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Is Quinoa Kosher for Passover?

Is Quinoa Kosher for Passover?

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During the holiday of Passover, the Torah prohibits us from owning or consuming any foods which are chametz or which contain it. Chametz is any food product made of wheat, barley, rye, oats or spelt, or their derivatives, which has leavened (risen) or fermented. Our sages have determined that flour from any of these five grains that comes into contact with water or moisture will leaven unless fully baked within eighteen minutes.

Quinoa is not one of these grains, nor is it related to any of these grains, and is therefore not considered chametz. (Botanically, it is a member of the goosefoot family, which includes beets and spinach.)

Nevertheless, there are two factors which must be taken into consideration with regards to consuming quinoa on Passover:

1) Due to the gravity of the prohibition against chametz, the medieval Ashkenazic rabbis forbade the consumption of kitniyot (lit., “legumes”) on Passover, since they can be confused with the forbidden grains. This includes (but is not limited to): rice, corn, soybeans, stringbeans, peas, lentils, peanuts, mustard, sesame and poppy seeds. This ban was accepted as law by Ashkenazic Jewry.

Since many of the concerns that led to the ban on legumes would apply to quinoa as well, some halachic authorities have suggested that quinoa also be prohibited for Ashkenazic Jews as kitniyot. However, the position of the OU, CRC (Chicago Rabbinical Council) and Star-K, leaders in kashrut supervision, is that quinoa need not be added to the banned list.

2) Quinoa is often grown in close proximity to grains which can become chametz, such as barley. (Incidentally, this is one of the reasons given for the original kitniyot ban mentioned above.1) It is also often processed in the same factories as other grains, and the machines may not be adequately cleaned between runs of grain products and quinoa; both of these factors lead to a risk of chametz traces being found in the quinoa. Furthermore, the leading kashrut agencies have recently discovered that some farmers cover their quinoa with barley and/or oats to keep the birds from eating the quinoa while it dries, creating a concern that there may be grain kernels within the packaged quinoa. Finally, the sacks used to transport quinoa may have been previously used to hold barley or oats, which again raises the same concern.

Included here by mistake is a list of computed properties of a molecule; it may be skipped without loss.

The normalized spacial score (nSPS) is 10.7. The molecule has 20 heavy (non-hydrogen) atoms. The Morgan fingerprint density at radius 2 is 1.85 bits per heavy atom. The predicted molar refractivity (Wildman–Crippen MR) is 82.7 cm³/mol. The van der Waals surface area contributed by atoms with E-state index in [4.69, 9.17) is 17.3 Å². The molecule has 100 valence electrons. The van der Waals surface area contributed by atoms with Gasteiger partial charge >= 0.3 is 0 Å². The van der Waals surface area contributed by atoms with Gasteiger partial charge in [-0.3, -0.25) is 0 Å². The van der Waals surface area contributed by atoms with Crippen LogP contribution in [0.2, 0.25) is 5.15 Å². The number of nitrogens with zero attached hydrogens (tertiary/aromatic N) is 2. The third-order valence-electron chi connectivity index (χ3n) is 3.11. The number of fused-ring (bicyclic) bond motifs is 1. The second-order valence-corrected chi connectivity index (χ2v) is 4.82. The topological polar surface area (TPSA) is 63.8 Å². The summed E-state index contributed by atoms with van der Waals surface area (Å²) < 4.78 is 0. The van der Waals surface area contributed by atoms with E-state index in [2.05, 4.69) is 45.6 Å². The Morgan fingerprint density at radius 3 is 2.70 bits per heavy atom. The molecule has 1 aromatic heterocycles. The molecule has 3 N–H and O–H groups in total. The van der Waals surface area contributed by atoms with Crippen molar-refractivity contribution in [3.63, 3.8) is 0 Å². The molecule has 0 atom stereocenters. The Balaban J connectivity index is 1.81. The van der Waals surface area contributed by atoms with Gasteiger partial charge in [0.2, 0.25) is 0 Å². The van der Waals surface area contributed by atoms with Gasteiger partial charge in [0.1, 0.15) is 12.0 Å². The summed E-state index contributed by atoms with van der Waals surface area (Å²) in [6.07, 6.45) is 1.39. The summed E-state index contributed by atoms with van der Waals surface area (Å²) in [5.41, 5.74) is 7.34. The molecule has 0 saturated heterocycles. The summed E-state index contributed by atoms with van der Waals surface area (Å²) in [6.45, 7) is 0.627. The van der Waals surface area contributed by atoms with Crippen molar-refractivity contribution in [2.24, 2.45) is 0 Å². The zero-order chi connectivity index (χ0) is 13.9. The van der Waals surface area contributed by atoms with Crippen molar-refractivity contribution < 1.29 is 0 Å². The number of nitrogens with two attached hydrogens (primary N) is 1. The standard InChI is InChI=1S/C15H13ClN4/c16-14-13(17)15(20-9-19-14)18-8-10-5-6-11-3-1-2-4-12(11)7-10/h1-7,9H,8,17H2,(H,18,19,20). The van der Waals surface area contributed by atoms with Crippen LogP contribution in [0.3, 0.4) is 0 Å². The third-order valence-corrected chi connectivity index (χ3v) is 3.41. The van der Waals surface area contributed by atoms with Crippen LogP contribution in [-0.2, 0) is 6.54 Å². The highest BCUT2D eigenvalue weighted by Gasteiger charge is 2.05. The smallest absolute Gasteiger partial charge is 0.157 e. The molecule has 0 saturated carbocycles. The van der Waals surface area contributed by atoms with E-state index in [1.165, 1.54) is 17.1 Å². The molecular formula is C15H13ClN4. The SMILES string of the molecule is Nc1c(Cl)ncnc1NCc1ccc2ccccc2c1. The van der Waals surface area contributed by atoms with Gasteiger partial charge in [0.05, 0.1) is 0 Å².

These concerns can be mitigated through proper supervision.

In light of the above, if you are of Ashkenazic descent and therefore bound by the prohibition of consuming kitniyot on Passover, you should consult with your community rabbi as to whether to treat quinoa as kitniyot or not. And whether you are Ashkenazic or Sephardic, any quinoa would require kosher for Passover certification to ensure that it was carefully kept from contact with barley or other grains (covering all of the various scenarios described above in point 2).

Experts in kosher supervision have traveled to the quinoa plants and farms in Bolivia, and the supervising agencies listed above have determined that for the Passover season of 2014 the following sources of quinoa are approved, when bearing the OU-P or Star-K-P symbol (the P indicating that it is kosher for Passover). Only those retail packages that actually bear kosher for Passover symbols are from the runs of production which were supervised and approved for Passover use; all other packages, even those packed by the same manufacturer, are not recommended.

Goolbaum’s Quinoa

Only when bearing OU-P certification

Pereg Quinoa

Only when bearing OU-P certification

Setton Farms (12-oz. containers)

Only when bearing Star-K-P certification.

Natural Earth Products (16-oz. boxes)

Only when bearing Star-K-P certification.

Even when buying from approved sources, it may be advisable to check the quinoa before Passover for any foreign matter (such as barley) before use, by placing the quinoa on a plate and looking through the grains.